Lemonade: Letters to Art


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You’ll Know It When You Feel It

Institute of Modern Art, Meanjin/Brisbane
— Jocelyn Flynn

Freedom is a place—you’ll know it when you feel it.
—Tulleah Pearce with Raphaela Rosella, You’ll Know It When You Feel It, exhibition catalogue (Brisbane: Institute of Modern Art, 2023).

The official archive is a place of disempowerment, displacement, and injustice.

For photographer Raphaela Rosella and her collaborators, Dayannah Baker Barlow, Kathleen Duncan, Gillianne Laurie, Tammara Macrokanis, Amelia Rosella, Nunjul Townsend, Laurinda Whitton, Tricia Whitton, and their families, the official archive that details their lives is populated with court papers, police statements, and case files. It depicts them as criminals of the State, failing to see them as loving mothers, daughters, sisters, partners, aunties, and friends. In the violent, bureaucratic and heavily-surveilled system of the official archive, they are collateral. The documents of the official archive are used repeatedly against them, enabling a revolving-door of incarceration instead of identifying their social conditions and vulnerability.

From these conditions, You’ll Know It When You Feel It began as a counter-archive: a place where care, pain, love, and community is shared. This archive spans 15 years and ranges from intimate photographs of mothers holding their babies and children playing against suburban backdrops, to personal letters, cards, and 6-minute phone call recordings from within prison walls to outside and back again, to redacted court documents. In this archive, Raphaela depicts people she has known for most of her life, who have intersected with the carceral state, with care. As co-creators of this archive, Raphaela gifts them, friends and family, the agency to tell their own stories.

The nostalgically familiar draws me into the exhibition at the Institute of Modern Art, where the archive is displayed across three rooms. Creedence Clearwater Revival plays in the background of an analogue TV where a couple dance in a backyard. Behind it, a curtain stages a recognisable place: the homely lounge room. Here Raphaela establishes a line between the painfully intimate and the universal that carries unpretentiously throughout the exhibition.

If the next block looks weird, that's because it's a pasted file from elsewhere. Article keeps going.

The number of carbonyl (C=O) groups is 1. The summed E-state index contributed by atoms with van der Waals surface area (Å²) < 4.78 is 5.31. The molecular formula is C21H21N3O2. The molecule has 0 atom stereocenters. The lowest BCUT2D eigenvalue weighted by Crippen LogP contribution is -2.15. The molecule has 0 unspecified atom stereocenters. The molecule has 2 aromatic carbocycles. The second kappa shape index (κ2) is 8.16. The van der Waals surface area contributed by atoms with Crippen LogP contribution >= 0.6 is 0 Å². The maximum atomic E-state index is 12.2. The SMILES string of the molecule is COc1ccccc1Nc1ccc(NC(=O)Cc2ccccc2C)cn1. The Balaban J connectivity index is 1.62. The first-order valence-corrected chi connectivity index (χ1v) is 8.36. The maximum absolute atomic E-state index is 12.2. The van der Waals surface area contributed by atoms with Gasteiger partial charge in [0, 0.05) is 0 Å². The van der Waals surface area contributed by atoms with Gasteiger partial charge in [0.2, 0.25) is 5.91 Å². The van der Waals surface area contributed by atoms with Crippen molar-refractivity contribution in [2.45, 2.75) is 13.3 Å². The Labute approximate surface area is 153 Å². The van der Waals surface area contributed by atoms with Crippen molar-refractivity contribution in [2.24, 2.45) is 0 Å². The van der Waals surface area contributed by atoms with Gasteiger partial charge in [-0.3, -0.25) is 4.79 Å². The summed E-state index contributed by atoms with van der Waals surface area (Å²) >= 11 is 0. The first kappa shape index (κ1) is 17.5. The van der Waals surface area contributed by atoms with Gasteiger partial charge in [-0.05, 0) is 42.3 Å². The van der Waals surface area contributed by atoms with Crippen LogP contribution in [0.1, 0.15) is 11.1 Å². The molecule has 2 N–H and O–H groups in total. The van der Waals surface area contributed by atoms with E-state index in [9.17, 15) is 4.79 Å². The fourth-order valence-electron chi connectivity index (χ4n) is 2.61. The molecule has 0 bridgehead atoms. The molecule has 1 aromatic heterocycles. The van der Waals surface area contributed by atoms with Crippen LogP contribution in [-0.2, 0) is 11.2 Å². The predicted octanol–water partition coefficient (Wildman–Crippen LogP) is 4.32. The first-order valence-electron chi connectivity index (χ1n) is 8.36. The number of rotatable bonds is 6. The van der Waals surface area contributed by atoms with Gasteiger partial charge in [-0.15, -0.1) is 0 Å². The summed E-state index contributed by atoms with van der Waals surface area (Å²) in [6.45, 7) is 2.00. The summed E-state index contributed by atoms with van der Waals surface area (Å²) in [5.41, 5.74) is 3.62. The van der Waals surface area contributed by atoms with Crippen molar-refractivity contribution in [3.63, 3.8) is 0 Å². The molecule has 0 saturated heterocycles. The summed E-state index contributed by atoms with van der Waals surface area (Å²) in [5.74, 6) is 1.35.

Each wall is dedicated to the experience of one collaborator. And within a wall, the same person is portrayed via the personal and the official archive, contrasting their languages of care and surveillance. For example, text from a court transaction turned into wallpaper notes: “I have read and understood the statement of truth.” In the centre is a portrait of the collaborator, Nunjul, and her son, their eyes closed in a gentle embrace. They sit in a body of water, softly lit by sunshine. In this display, Raphaela calls into question the legal definition of truth (the actual state of things), which has portrayed Nunjul as an ‘unfit parent.’ Raphaela contrasts this with another truth in the image of a mother loving her son.

From afar, the focal point in the second room is an altar-like archival wall. I’m drawn to the way this work gently grows as I move closer to it. My eye settles on a handwritten letter from Amelia, Raphaela’s twin sister. Amelia’s words reveal a transformation: in the mind, the body and perspective. Via Amelia, I come to understand this transformation was not a result of incarceration, but of connecting to self and loved ones through the counter-archive. HOMEtruths extends this component of the counter-archive. The three-channel film fills my field of vision, placing the viewer in the archive and amplifying its elicitation of connection, friendship, and nostalgia.

On the day I visit the exhibition, Raphaela, Amelia, Kathleen, and Nunjul are in the gallery to talk about their project. As I take my seat at the back of the room, the conversation from family, who are seated beside me, reminds me that this work isn’t made for me as a gallery visitor. This is the most captivating component of this exhibition: that the archive is for the people to whom it matters most, creating a place of safety and healing for them. Its display in a gallery context is only a by-product of those personal relationships and that purpose. As the creators talk through the difficult conversations and painful experiences of remembering and representing their lives in the archive/s, they hold each other, crying and laughing, with radical care: a resistance to being controlled in and out of prison.

Freedom ‘as a place’ for the creators remains under threat when all levels of Australia’s so-called justice system continue to incarcerate their loved ones and perpetuate bureaucratic systems of violence. Against this, I feel the deep warmth that emanates from the counter-archive, looking through Rosella’s lens as she and her collaborators tenderly defy systems of oppression. You’ll Know It When You Feel Itdemonstrates the very thing that our society needs: a community built through unconditional care, kindness, empathy and above all, love.

Jocelyn Flynn is Notsi from Niu Ailan province, Papua Niugini with Anglo-Celtic lineages. She researches, writes, mediates and curates critically engaging projects.